I had to buy a car recently, my first in many years, and I confess I couldn’t stop thinking about Jerry Lundegaard.
Jerry Lundegaard is a Minneapolis car salesman, and the central character in the Coen brothers’ 1996 film classic, Fargo. He is fast-talking, weasely, dishonest. Played to great comic effect by William H. Macy, Lundegaard is a caricature of all that we expect and fear in those who are out to sell us something.
Okay, so maybe some of this is my stereotyping of car salesmen, and perhaps I’m being unfair. But like a lot of stereotypes, mine has some basis in fact. Not the inept criminal part, but certainly the blustery, glad-handing, over-the-top enthusiasm. It’s well known that extraverts gravitate toward sales jobs—and they get hired for these jobs—largely based on personality. An outgoing nature seems well suited to selling.
But is it? Just because extraverts are attracted to sales jobs, does this mean they are necessarily good at selling us SUVs and wide-screen TVs and time shares in Honolulu? The evidence on personality and sales performance is actually quite mixed, according to Adam Grant, a psychological scientist at the University of Pennsylvania’s Wharton School. Grant suspected that, contrary to common wisdom, extraverts’ enthusiasm and assertiveness might undermine their effectiveness.
Here’s how he reasons. He suspects that extraverts might spend too much time trying to be the center of attention—babbling about themselves and their own ideas—and too little time listening to customers. He speculates further that extraverts’ bravado might be a warning signal to many. Excessive confidence might alert customers to the possibility that they are being manipulated—making them defensive and wary. By contrast, “ambiverts”—those in the middle on the extraversion-introversion trait—could be more flexible and variable in the way they engage customers, achieving a better balance between talking and listening, selling and serving.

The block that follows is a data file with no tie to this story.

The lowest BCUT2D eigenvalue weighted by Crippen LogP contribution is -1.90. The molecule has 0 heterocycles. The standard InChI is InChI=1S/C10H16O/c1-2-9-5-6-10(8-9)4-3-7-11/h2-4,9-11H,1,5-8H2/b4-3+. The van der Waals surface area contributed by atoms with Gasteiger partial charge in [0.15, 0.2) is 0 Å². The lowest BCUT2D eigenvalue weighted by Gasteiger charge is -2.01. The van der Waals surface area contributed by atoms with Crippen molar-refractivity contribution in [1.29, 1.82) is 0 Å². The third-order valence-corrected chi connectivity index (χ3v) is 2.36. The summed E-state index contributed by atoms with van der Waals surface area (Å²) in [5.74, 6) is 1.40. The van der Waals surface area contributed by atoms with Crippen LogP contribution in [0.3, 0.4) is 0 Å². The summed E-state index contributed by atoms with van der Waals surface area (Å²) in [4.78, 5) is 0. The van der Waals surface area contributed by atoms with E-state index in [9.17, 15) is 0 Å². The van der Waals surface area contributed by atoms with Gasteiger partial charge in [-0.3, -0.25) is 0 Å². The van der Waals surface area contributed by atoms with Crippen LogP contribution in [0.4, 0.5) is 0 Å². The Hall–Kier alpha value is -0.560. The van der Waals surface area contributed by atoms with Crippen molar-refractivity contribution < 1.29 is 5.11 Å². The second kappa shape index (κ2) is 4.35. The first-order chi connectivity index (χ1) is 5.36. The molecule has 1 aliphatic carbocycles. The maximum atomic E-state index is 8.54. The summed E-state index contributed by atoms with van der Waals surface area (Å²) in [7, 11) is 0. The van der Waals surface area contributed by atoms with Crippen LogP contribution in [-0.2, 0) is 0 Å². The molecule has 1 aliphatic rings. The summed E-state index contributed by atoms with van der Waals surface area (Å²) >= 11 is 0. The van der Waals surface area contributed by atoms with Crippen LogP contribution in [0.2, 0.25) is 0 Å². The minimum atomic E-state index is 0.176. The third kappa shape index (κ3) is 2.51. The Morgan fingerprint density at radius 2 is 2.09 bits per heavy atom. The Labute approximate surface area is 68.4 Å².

Grant decided to delve below the extraverted salesman stereotype. He collected data from more than 300 employees of call centers around the country, predominantly men. They all completed a standard personality inventory, which covers not only extraversion but also conscientiousness, agreeableness, openness and neuroticism. Grant tracked their sales performance over three months.
The results were unambiguous. As described in a forthcoming issue of the journal Psychological Science, the highest performing employees scored at the exact midpoint for extraversion. In other words, they were ambiverts, not classic extraverts. Ambiverts brought in more revenue than introverts, but also more than extraverts. None of the other personality traits predicted performance in a meaningful way.
Grant believes that the “dark side of extraversion” may have important implications for career choice, hiring and training. A measure of assertiveness and excitement seems to enhance performance, but it appears there can be too much of good thing. What this means is that quieter, less outgoing people may be missing out on productive careers in sales—and employers may be overlooking potential star performers. What’s more, even when mild-mannered personalities do end up in sales, they are often “retrained’ to be more assertive and animated. Ironically, the opposite course may make more sense. Companies might well benefit from training their blustery, backslapping salespeople to emulate their reserved, soft-spoken colleagues.
Wray Herbert’s book, On Second Thought, is available in paperback. Excerpts from his two blogs—“Full Frontal Psychology” and “We’re Only Human”—appear regularly in The Huffington Post and in Scientific American Mind.
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